This week we're spotlighting Troy, who joined the Cambridge Coaching team in Boston as a test prep tutor. He teaches the SAT, SSAT, LSAT, ISEE, and even has experience editing standardized test questions! He's sure to give great advice on SAT tutoring approaches.
What’s helpful about working with a private tutor for the SAT?
I think there are three critical advantages to using a private tutor for the SAT.
- A class setting, or even a tutor working with a small group of students, necessarily will have to cover a broad range of topics to satisfy the class as a whole. For many students, this means a good portion of the time is wasted on material they already know.
- Similarly, over the course of many sessions, only a one on one tutor is going to be able to adequately adapt the scope and pacing of tutoring in order to focus solely on what the student actually needs.
- By engaging in one on one work, especially where the student is doing homework in between and coming to session with a list of problems they struggled with, a tutor is able effectively diagnose where a student is at, what underlying content, skills, or strategies are leading to the gaps in understanding as well as what strengths they have, and then address these with the student by modeling how they would approach the problem. A class or small group setting simply can't offer the time, or cognitive resources necessary, from the instructor to attend to each student's strengths and weaknesses this way.
What’s your overall philosophy to teaching the SAT?
As a general, in approaching any subject, the most important aspect for me is understanding where the student I'm working with is at:
What are their strengths?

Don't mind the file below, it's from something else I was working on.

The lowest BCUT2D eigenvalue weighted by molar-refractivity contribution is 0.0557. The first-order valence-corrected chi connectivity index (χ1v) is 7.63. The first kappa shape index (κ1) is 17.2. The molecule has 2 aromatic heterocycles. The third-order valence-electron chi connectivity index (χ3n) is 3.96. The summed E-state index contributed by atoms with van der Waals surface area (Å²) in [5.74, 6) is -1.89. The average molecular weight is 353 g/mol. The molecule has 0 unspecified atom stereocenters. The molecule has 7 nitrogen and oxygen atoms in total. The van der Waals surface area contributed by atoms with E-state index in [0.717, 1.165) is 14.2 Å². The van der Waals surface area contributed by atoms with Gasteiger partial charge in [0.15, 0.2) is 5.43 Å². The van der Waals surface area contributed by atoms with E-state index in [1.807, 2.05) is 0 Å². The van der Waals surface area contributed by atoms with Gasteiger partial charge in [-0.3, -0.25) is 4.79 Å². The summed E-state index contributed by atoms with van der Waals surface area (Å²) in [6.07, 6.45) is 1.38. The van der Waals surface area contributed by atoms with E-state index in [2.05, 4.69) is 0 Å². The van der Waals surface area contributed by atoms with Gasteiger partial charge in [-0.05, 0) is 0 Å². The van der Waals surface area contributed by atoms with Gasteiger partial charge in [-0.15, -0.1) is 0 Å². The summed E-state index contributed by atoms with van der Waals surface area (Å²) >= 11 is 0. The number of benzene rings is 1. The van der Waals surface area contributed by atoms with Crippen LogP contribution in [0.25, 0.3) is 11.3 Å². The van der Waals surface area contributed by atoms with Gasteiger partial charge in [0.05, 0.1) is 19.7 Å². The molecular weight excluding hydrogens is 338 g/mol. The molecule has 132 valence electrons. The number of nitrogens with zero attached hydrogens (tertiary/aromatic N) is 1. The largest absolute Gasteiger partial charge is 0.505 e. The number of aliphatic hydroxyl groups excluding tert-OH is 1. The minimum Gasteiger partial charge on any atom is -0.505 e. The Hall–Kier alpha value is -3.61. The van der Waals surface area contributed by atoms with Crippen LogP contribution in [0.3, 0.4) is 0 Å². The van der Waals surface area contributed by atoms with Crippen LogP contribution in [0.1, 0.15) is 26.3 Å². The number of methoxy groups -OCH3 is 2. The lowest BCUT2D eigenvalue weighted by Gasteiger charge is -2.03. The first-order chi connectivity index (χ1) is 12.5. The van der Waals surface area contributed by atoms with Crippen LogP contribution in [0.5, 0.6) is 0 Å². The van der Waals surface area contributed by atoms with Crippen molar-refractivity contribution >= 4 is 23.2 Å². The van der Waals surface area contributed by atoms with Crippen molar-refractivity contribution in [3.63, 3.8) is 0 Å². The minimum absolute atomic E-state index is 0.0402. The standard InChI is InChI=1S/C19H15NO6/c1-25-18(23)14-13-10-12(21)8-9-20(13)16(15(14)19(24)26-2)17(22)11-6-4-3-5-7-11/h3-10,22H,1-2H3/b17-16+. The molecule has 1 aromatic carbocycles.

Where do they need the most help?
In terms of the content they're struggling with:
-How much is timing based? If they had infinite time, how much would performance improve?
-When applicable, how much of their struggle isn't with comprehension, but translating their understanding into one of the multiple choice answers
-How much of the struggle is with the actual underlying content versus their ability to apply it to the test?
Once this is established, and I'm on the same page with the student and family, and we've set an initial plan for what areas we'll address and over what time period, I think a few strategies in general are key.
First, in thinking about the test:
- Establishing an understanding of goals and what it will take to get there: if you want a 700, how many questions can you miss per section? how close are we to that goal?
- Related, investing the student in progress as opposed to absolute scores: It's ok if you're starting and scoring below what you want. What's important is to see where and how you're improving, how to keep that up, and then work on tackling the next portion.
- On the content, it's important to me to model how I think through and respond to questions so that a student can see what I mean why I say to "try doing X" and develop similar competencies.
- Furthermore, the SAT definitely has areas it focuses on, and specific ways of testing. I do not, however, like to sweep these under the rug as 'tricks' to the SAT: certainly, there are strategies to be successful. To me, however, it is more about investing a student in the metacognitive skill of being able to look at the whole test and say: ok, I can learn the underlying values of what this test is often looking for, and learn to identify its quirks and apply this to individual questions, and this is actually a worthwhile higher level thinking skill that I can carry with me to other domains.
- Finally, making sure to eliminate answer choices that are obviously wrong and then doing a deep dive to compare the remaining answers.
What’s your approach to teaching the reading section?
First, there's a definite split between vocabulary and the reading passages:
- A lot of this is investing the student in working through a vocab list to build up their base
- Making sure student's can read sentences for context, so understanding what words clue to the meaning, as well as context on if they need a word that means the same or *opposite* of contextual clues, and words that key in the relationship between two words when applicable.
- On guessing words one doesn't know, making sure to use appropriate vocabulary strategies (root words, prefixes and suffixes)
- Making sure a student can differentiate what questions require or are based on direct evidence from the text (and then using the text to eliminate all wrong answer choices as well as back up the correct one), versus which will be based on inferences.